When the Liebefeld method was published in 1987, the Swiss scientists had this to say about the now obsolete method estimating colony strength.
The commonly used method for estimating colony strength by counting frames or spaces between frames occupied by bees is imprecise and results, in our experience, in considerable errors in judgement.
Among the well known problems associated with this outdated method is the fact that the same number of bees will occupy a different number of frames depending on the outside temperature, which unfortunately was not recorded. The poor choice of method may explain at least part of the surprising results.
3. The timing of the estimates, especially coming out of the winter is defined vaguely and contradictory. In the publication about the German Bee Monitoring :
To avoid overestimating the population size of the overwintered colony the population estimation had to be performed prior to the emergence of the first spring brood. Therefore, the last accepted period for measuring the starting population was the 15th week of the year.
On the one hand, the estimate should take place prior to the emergence of the first spring brood, on the other hand the cut off date was the middle of April, when in some regions in Germany the first swarms may hang in the trees. Such ill-defined timing cannot be expected to produce meaningful data.
Even the definition of the overwintering quotient provided in the paper itself would suggest, that gaining of colonies over the winter should not have been plausible to the authors:
The quotient of the population size before and after the wintering of the colonies were calculated as “overwintering quotient” and represented a mea- sure of the weakening of the colonies over winter.
Had something other than weakening be expected by the authors, the term "changing“ or the phrase "weakening or strengthening“ would have been appropriate in the definition of the quotient.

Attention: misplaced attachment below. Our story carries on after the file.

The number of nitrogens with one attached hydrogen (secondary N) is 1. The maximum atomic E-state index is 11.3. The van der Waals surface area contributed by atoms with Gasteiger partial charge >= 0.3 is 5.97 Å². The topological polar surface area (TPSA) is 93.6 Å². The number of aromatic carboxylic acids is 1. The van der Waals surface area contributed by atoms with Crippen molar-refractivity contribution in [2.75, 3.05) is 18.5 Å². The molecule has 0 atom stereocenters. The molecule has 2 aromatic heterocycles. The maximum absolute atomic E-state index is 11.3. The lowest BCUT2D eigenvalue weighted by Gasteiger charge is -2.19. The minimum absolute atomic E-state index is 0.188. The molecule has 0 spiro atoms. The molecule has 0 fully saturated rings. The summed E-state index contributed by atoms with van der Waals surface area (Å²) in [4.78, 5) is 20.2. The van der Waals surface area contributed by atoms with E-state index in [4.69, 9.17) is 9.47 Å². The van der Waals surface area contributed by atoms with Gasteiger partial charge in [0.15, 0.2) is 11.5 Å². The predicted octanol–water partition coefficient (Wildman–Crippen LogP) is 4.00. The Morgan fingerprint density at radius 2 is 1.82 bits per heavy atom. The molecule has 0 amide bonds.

4. The actual number of bees may have been estimated correctly, but bees could have been added from other colonies that were not part of the project.
This would be a serious flaw in the methodology. The publication speaks to training of the participants. We have not seen project wide training materials containing the precise instructions to the beekeepers.
Of course, there are a number of scenarios, that could explain the strengthening in a few individual cases. Collapsing colonies in the vicinity may have been a source of additional bees. Hives at the ends of a row of colonies often profit from disoriented bees. But it would be far fetched to assume this would happen to whole apiaries.
The legend for Figure 6 unfortunately does not tell us precisely whatʻs behind each dot. Given the number of colonies in the project, it is fair to assume, that the groups of 10 hives of the project are shown, making each dot with an overwintering coefficient greater than one quite implausible.
At least part of the German Bee Monitoring seems to have fallen victim to the old rule of data processing: "Garbage in - garbage out".
Applying sophisticated statistical analysis does not make the underlying data any better.
To avoid any misunderstandings - the problems identified here are not the fault of the participating beekeepers or extension experts, who participated in good faith and relied on the scientists to properly structure the project. The overwintering coefficient is a good example to illustrate the shortcomings of the project, which are in sharp contrast to the claims of scientific excellence. The analysis of Dr. Hoppe and Dr. Safer (German Bee Monitoring - Claims and reality) provides further evidence, that the substance of the project may not support the wide ranging conclusions.